4) Other foreigners have recounted similar tales and chosen to believe that this is the way life is in the Philippines and we should not get involved.

 

Does everyone get abused?  No, the really smart students do just fine.  Its the poor and dull-witted ones that the teachers know they can abuse.  Why doesn't it get reported or acknowledged?  Ask yourself why the Catholic priests were able to abuse young boys in so many countries before the story was eventually exposed.  Do you think people knew of it before it hit the news?  Of course they did but people in authority tend to be able to fly under the radar.  Going back to the Catholic priests.  I don't hear of many cases of Filipino priests abusing their congregation members so does that mean they don't?  Or does it mean that people in authority, in Philippines are used to getting away with certain things and people just don't talk about it.  Insest is another hot topic.  Do you really believe that none of the beautiful young filipinas have been abused by a relative when growing up?  But try to get anyone to talk about it.

Hope that answers your question and again, it should have been discussed in private, BUT if you are worried about your own kid in this situation I would not be concerned.  The children of the influential members of society are treated like princes and princesses.  She'll be fine.  It is also possible that your daughter goes to a private school that is full of higher class kids and the teachers would not pull stunts like that in these kinds of schools.  That is the kind of school the business and political leaders of the country come from.  Note that all of this is just a personal opinion based on dozens and dozens of similar stories from people I who's tales I believe.

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ID: 7   Posted (edited)

Not quite sure where this topic is going but....

Abuse of different kinds goes on the world over, however in a number of poor countries, abuse and corruption is a way of life.

If people are obtaining certifications by foul means, surely they eventually get found out.

With regards to what people are willing to do, they must feel it is important enough, because sadly in Philippines it's call survival.

Sexual abuse as you pointed out happens within families, religious institutions, schools and workplaces no doubt, sadly for some

it is a case of what are you willing to do for food, shelter or money!

Let's ask ourselves, why do people sell/take drug's, why do people sell their body's?

 

I watched a programme on the BBC iplayer last night. Channel three, title "Deadliest place to deal"

For some life is a constant battle for survival

 

 

Edited by Kuya John
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3 hours ago, Kuya John said:

If people are obtaining certifications by foul means, surely they eventually get found out.

Of course they get found out.  But there is a silly standard for jobs as simple as cashier at a grocery store.  The standard is a college degree.  Many of my ex's classmates got cashier jobs at places like Fooda in Cebu.  It is simple enough to figure out that a person who cannot operate a cash register and yet has a degree in Computer Programming has not come by it honestly but who cares?  The employer has a requirement, so long as that requirement is filled then they are happy and do not care how it is done.  I met a girl last month who worked 3 years for a call center in Dumaguete.  She did really well.  One of the requirements to get the job was a college degree.  She never went to college so had a fraudulent degree made up.   It worked.  It really is how things are done here for a lot of people.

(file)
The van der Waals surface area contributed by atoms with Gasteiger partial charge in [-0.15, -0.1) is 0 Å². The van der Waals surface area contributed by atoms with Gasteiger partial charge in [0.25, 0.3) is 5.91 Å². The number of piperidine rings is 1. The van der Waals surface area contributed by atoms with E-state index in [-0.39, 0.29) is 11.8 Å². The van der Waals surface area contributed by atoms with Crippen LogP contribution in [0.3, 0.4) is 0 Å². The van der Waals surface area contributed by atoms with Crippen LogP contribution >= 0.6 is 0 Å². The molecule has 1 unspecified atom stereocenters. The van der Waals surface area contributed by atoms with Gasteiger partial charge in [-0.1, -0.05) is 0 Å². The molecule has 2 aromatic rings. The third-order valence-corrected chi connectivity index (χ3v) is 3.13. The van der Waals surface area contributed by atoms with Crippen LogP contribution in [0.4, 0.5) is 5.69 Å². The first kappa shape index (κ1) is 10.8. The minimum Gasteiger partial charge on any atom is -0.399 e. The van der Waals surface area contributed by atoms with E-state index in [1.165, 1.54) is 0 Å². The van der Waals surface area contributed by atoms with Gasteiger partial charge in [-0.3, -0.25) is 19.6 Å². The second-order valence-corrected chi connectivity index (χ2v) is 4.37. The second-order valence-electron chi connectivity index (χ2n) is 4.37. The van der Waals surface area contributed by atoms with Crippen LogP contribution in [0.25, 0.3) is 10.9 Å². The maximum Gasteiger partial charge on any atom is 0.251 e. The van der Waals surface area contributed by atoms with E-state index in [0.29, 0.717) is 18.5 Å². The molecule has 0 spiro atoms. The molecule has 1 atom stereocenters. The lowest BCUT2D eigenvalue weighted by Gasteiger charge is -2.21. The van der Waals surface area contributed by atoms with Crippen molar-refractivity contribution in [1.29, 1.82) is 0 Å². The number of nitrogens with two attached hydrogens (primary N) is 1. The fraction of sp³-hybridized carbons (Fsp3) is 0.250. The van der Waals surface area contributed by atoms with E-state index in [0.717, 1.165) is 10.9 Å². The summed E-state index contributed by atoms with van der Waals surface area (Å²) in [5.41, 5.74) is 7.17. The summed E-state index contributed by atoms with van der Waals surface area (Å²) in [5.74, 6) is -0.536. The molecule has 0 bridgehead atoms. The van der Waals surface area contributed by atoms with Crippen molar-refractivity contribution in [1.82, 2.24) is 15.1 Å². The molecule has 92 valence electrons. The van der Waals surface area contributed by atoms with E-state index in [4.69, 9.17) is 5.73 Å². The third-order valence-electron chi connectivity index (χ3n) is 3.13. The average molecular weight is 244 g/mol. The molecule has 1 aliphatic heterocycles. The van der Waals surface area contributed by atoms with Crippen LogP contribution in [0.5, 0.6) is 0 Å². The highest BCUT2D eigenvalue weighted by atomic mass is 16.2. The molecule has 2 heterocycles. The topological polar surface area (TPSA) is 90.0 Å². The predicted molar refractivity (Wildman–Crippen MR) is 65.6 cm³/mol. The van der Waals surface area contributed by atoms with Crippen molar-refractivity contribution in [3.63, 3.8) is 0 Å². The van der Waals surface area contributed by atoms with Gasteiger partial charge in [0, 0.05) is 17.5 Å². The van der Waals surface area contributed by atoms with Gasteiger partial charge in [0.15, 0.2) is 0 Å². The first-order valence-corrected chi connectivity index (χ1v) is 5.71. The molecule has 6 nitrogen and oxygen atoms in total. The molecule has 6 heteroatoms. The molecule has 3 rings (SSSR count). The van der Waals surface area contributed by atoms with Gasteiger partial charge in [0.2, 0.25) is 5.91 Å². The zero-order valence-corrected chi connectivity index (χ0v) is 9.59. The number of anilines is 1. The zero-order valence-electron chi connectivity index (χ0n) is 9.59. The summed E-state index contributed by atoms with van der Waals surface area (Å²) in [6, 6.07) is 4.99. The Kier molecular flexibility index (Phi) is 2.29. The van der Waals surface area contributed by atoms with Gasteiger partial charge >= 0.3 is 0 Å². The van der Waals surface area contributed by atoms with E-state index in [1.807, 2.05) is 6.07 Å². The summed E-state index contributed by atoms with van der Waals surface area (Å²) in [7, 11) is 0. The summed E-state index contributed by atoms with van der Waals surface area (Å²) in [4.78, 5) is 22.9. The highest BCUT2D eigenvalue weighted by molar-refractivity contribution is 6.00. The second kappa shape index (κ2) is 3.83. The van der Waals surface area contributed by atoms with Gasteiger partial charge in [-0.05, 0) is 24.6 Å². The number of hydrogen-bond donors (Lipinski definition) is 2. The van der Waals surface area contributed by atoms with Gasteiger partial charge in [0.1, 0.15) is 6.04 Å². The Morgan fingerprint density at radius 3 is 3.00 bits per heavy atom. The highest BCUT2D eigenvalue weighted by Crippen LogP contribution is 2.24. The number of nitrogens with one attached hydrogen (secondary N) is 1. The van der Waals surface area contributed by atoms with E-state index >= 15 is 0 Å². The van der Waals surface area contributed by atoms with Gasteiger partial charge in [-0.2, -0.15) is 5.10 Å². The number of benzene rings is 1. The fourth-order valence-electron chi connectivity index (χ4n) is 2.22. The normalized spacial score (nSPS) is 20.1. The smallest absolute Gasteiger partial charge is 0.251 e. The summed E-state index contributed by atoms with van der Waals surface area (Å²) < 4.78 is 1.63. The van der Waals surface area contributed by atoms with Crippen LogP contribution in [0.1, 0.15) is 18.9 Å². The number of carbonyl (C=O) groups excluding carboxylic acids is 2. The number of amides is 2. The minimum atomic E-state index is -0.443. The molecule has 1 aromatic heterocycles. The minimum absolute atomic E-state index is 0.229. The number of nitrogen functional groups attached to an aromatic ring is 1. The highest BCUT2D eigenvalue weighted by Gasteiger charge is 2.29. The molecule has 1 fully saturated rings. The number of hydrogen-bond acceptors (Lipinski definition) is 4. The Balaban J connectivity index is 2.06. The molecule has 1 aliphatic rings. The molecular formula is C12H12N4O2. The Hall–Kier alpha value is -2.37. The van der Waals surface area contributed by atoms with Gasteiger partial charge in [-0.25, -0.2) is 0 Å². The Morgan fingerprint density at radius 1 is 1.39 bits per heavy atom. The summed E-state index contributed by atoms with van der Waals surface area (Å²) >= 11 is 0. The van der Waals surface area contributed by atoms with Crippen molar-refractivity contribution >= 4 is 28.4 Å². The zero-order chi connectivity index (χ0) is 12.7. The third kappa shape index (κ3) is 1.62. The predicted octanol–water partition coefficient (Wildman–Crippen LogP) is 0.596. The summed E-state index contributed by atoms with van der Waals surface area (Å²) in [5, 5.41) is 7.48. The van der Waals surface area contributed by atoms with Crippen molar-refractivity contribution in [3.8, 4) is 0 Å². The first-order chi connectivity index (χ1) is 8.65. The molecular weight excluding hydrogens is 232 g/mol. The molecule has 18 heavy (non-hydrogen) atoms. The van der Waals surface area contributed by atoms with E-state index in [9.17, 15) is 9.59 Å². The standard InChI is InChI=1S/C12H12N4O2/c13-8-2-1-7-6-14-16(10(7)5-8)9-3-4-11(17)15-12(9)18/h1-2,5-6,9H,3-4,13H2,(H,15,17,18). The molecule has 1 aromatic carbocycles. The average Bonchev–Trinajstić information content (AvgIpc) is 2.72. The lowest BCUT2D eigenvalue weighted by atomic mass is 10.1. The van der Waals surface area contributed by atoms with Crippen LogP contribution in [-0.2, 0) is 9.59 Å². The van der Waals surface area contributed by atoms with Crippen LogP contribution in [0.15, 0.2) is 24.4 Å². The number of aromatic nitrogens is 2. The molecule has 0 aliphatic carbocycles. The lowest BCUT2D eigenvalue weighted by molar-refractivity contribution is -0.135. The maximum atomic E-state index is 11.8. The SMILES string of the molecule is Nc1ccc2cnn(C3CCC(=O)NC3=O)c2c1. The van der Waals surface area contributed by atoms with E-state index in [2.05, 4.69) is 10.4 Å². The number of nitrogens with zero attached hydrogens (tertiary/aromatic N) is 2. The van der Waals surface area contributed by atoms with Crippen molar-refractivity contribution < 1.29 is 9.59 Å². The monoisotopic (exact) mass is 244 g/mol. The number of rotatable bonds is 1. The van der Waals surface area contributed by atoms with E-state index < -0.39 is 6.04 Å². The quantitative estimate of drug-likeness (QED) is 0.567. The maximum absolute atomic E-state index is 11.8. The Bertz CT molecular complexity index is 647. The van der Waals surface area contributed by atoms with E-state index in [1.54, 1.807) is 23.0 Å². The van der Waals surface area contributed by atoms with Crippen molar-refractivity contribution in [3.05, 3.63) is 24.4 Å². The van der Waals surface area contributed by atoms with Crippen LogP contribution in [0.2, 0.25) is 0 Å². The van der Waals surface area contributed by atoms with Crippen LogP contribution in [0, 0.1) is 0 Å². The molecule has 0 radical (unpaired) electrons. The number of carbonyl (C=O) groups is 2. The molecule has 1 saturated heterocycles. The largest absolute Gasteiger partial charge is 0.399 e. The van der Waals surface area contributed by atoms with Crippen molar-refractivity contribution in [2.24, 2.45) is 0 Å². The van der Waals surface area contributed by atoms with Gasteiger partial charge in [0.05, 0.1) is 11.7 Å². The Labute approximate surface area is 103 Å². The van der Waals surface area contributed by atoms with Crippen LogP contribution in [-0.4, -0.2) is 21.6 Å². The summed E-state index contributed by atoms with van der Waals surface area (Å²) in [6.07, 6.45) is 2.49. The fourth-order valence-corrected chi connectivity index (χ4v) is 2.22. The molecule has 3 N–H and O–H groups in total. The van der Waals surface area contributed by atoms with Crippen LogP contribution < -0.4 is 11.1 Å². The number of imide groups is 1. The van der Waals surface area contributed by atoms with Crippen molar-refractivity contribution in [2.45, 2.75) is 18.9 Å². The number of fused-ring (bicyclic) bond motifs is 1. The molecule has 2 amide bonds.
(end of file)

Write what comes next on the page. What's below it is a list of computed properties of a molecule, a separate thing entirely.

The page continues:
Look how many people have driver's licenses but could not pass a test.  How do you suppose they got those licenses?  Where do they learn this attitude of corruption?

So when the rules are easily broken by anyone with money or a willingness to do certain favors, its no wonder that the important, good rules do not get followed.  So lets get back to part 2, why do they follow silly rules like the doctor who tells them "don't walk in the hot sun" or "don't ride on a motorcycle when you are pregnant"?  Or the politician who tells them "vote for me and I will end corruption (and pay you 200 pesos)"

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ID: 9   Posted (edited)

I recall a question during my high school days some 50 years ago. If you put up a "No Parking" sign next to a building and motorists continue to park, should you remove the sign or keep it? The problem is not rules, but rather, the ability to enforce them. 

When our younger son visited the Philippines with us, he was cringing and keeping his eyes closed on the drive from the airport to our hotel. In the chaos of traffic, an accident was a certainty. He relaxed a few days later after realizing there are rules -- very different from the United States -- but rules observed by local motorists.

There are terrible universities and colleges known as "diploma mills." The HR managers of corporations know them and avoid hiring except for menial work. The better ones produce competent students with skills. 

 

Edited by JJReyes
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7 hours ago, JJReyes said:

If you put up a "No Parking" sign next to a building and motorists continue to park, should you remove the sign or keep it?

Many years ago, as a Safety Director, I attended a three day seminar on how to write an effective and legal Company Policy Manual.  It was only on the final day that I learned the single most valuable (for me) advice.  "There only thing worse than not having a clear, concise, and legal policy manual at your company.  That is to have a manual and not follow it TO THE LETTER.  If you have written rules that are not being enforced it is worse than having no rules at all.  With no rules you can always claim ignorance.  Not following the rules that you have published will only be viewed by the employees as favoritism or prejudice and your entire manual being rejected by the courts as not being applied properly."

I think the same advice applies to any group of individuals; government, schools, business, even families should have clear, consistent, and reasonable rules that are enforced and apply to everyone regardless of social or economic standing.